Security concerns have been raised following the roll-out of a new Police National Database (PND) to allow forces across the country to share locally-held information and intelligence.
The Home Office-funded project was developed by IT services firm Logica at a cost of £75.6m in response to Lord Birchard’s 2002 post-Soham inquiry which found that the inability of Forces to routinely share information electronically was a major obstacle in arresting killer Ian Huntley before he could murder schoolgirls Holly Wells and Jessica Chapman.
The system will be used by a total of 53 police bodies in England, Wales, Scotland and the British Transport Police, with up to 15 million people's details are estimated to appear on the database, which will be made available to 12,000 officers granted appropriate clearance.
Nick Gargan, head of the National Policing Improvement Agency, which is in charge of all central police databases and oversaw the NPD project, said at the launch this week: “The PND pulls together all that local knowledge and allows investigators to see the full intelligence picture. As a result, they can react far more quickly and effectively when it comes to protecting the public.”
Until now, such information had to be shared manually, but because processes could be “bureaucratic” and relied on the “right staff being able to access and share the relevant files”, it could take up to two weeks, he added.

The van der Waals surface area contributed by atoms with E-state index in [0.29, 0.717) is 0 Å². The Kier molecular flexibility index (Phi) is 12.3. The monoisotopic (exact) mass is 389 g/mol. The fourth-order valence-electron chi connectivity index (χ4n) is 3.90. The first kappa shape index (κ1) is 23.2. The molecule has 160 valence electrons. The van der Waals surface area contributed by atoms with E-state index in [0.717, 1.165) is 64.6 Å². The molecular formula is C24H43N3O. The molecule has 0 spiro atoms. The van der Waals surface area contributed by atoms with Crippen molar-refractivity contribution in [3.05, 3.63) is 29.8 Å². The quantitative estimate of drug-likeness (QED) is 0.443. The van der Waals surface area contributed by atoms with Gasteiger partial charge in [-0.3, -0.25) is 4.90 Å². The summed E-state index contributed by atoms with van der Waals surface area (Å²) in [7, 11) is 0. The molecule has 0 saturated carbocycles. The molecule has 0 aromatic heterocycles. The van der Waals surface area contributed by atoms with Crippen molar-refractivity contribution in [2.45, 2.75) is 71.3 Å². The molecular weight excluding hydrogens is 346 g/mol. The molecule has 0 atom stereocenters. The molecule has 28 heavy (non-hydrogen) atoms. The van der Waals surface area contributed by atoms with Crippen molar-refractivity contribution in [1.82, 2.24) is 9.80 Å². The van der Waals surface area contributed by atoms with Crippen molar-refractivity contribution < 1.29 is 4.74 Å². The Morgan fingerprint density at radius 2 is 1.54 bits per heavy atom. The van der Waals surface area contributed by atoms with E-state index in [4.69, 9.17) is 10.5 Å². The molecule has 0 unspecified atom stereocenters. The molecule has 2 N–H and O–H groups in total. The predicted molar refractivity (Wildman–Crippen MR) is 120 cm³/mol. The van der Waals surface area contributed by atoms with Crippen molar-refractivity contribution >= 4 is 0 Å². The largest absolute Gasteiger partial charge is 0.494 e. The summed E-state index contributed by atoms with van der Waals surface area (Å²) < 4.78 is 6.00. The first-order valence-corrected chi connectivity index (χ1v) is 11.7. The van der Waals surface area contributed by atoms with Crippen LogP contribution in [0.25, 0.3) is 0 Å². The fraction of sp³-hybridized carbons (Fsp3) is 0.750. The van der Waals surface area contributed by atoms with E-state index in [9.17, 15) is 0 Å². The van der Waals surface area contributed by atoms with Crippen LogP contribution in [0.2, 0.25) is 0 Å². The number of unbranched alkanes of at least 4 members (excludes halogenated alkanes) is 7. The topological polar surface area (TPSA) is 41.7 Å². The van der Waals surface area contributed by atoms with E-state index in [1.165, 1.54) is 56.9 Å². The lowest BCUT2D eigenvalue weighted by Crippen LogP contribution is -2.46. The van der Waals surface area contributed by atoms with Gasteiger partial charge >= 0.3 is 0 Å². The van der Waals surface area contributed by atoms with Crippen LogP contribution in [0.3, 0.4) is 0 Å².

The NPD will not hold all of the information stored on local police systems such as witness data and most of the details about victims, however, but will instead focus on crime-related information such as domestic violence, child abuse and criminal intelligence.
The NPIA said that use of the database would be strictly controlled, with only authorised and appropriately vetted users with a single digital identity allowed to access it using a smartcard. Access is authorised based on business role and extensive auditing systems have also been put in place to prevent misuse.
Not everyone is convinced it's secure enough, however. Alex Teh, commercial director at internet security software provider Vigil Software, for one, worries that although creating a more joined-up system was a positive move, setting up a large centralised database meant a single “point of vulnerability” now existed.
“With one central repository storing highly sensitive data, it will be absolutely imperative to ensure that the most stringent measures are in place from access authorisation to preventative monitoring and encryption to ensure that this is a watertight system,” he warns.
The reality with centralised databases was that they were “only as good as your weakest link," Teh said. “As all Police Forces across the UK will now be able to access the database to share intelligence, there needs to be a joined up process for data protection.
"It only takes one weak access connection at one police force for data to get into the wrong hands,” he added.